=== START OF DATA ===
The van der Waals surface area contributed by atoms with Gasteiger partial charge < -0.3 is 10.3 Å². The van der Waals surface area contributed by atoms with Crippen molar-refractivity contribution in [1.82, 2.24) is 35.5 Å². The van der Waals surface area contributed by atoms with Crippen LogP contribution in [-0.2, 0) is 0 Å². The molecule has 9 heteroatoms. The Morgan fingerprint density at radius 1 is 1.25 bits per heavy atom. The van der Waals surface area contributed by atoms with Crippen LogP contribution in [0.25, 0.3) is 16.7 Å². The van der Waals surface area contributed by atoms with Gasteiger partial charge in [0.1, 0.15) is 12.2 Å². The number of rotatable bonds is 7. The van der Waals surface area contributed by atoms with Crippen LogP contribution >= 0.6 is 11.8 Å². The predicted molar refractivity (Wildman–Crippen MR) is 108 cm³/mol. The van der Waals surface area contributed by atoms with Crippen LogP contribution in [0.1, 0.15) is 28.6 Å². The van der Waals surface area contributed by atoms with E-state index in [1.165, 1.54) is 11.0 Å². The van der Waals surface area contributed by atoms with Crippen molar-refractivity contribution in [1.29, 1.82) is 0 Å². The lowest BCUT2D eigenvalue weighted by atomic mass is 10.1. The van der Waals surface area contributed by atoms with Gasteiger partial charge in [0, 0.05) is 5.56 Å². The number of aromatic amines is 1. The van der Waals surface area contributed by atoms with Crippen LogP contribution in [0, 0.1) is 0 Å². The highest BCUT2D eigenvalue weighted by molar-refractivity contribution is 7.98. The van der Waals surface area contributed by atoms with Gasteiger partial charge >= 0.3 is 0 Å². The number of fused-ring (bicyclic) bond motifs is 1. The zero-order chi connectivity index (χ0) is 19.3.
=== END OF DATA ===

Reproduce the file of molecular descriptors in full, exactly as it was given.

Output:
The van der Waals surface area contributed by atoms with Gasteiger partial charge < -0.3 is 10.3 Å². The van der Waals surface area contributed by atoms with Crippen molar-refractivity contribution in [1.82, 2.24) is 35.5 Å². The van der Waals surface area contributed by atoms with Crippen LogP contribution in [-0.2, 0) is 0 Å². The molecule has 9 heteroatoms. The Morgan fingerprint density at radius 1 is 1.25 bits per heavy atom. The van der Waals surface area contributed by atoms with Crippen LogP contribution in [0.25, 0.3) is 16.7 Å². The van der Waals surface area contributed by atoms with Gasteiger partial charge in [0.1, 0.15) is 12.2 Å². The number of rotatable bonds is 7. The van der Waals surface area contributed by atoms with Crippen LogP contribution >= 0.6 is 11.8 Å². The predicted molar refractivity (Wildman–Crippen MR) is 108 cm³/mol. The van der Waals surface area contributed by atoms with Crippen LogP contribution in [0.1, 0.15) is 28.6 Å². The van der Waals surface area contributed by atoms with E-state index in [1.165, 1.54) is 11.0 Å². The van der Waals surface area contributed by atoms with Crippen molar-refractivity contribution in [1.29, 1.82) is 0 Å². The lowest BCUT2D eigenvalue weighted by atomic mass is 10.1. The van der Waals surface area contributed by atoms with Gasteiger partial charge in [0, 0.05) is 5.56 Å². The number of aromatic amines is 1. The van der Waals surface area contributed by atoms with Crippen LogP contribution in [0, 0.1) is 0 Å². The highest BCUT2D eigenvalue weighted by molar-refractivity contribution is 7.98. The van der Waals surface area contributed by atoms with Gasteiger partial charge >= 0.3 is 0 Å². The number of fused-ring (bicyclic) bond motifs is 1. The zero-order chi connectivity index (χ0) is 19.3.